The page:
Image description: This expansive and cloudy cosmic landscape has sweeping clouds that shine in pink, yellow, orange, and brown. Some large, bright stars are visible glowing within the clouds and other foreground stars are peppered throughout the image.
Image credit: NASA, ESA, M. Robberto (Space Telescope Science Institute/ESA) and the Hubble Space Telescope Orion Treasury Project Team
Take a journey 16 million light-years away, to the galaxy M94…
Shining in this Reel, M94 is a spiral galaxy. Astronomers initially thought it stretched about 30,000 light-years across, but two faint spiral arms (not visible in this image) were recently discovered outside of its core region that extend far out into space. This discovery has effectively tripled the galaxy’s known diameter!
The bright ring of stars around the galaxy’s center is known as a starburst ring, where new stars form at a high rate.
Image credit: ESA/Hubble & NASA
Music credit: “Star Bound” by David Bramfitt [ASCAP] via Open Note [ASCAP] and Universal Production Music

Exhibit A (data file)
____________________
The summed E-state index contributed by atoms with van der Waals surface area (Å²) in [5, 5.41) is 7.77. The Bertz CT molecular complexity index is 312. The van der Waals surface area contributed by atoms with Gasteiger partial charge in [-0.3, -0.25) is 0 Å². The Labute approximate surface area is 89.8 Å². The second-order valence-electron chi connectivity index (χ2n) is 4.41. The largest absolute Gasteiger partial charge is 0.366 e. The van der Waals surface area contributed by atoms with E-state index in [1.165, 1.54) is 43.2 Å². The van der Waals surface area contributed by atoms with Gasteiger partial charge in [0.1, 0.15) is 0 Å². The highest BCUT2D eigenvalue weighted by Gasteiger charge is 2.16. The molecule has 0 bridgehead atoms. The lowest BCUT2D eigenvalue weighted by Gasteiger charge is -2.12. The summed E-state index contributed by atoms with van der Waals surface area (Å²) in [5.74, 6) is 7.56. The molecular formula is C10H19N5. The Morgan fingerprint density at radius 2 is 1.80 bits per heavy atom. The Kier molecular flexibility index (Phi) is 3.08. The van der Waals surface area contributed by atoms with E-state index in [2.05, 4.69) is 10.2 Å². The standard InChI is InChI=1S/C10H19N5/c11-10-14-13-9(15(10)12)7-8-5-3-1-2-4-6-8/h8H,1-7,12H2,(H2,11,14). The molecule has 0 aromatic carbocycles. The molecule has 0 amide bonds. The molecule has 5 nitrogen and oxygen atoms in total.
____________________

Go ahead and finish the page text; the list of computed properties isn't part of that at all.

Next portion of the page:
Can you SagDIG it?
This sparkling #HubbleClassic shows a small galaxy called the Sagittarius dwarf irregular galaxy (SagDIG for short).
Hubble's sharp vision reveals thousands of individual stars within the galaxy, which is located 3.5 million light-years away.
Unlike spiral or elliptical galaxies, dwarf irregular galaxies like this one have a much smaller physical size and lack of definite structure.
Image description: Thousands of tiny, blue stars dot the image, more tightly concentrated near the center. Closer foreground stars shine in yellow, white, and orange hues, with diffraction spikes.
Image credit: NASA, ESA, and The Hubble Heritage Team (STScI/AURA); Acknowledgment: Y. Momany (University of Padua)
Happy birthday to our namesake, Edwin Hubble! 🎂
Like the Hubble Space Telescope, Edwin Hubble’s discoveries transformed the frontier of scientific knowledge. His work took us beyond the Milky Way and placed us in an ever-expanding universe with a myriad of galaxies beyond our own.
Find out more about Hubble (the telescope and the person!) at the link in our bio.
Edwin Hubble image courtesy of Edwin P. Hubble Papers, Huntington Library, San Marino, California.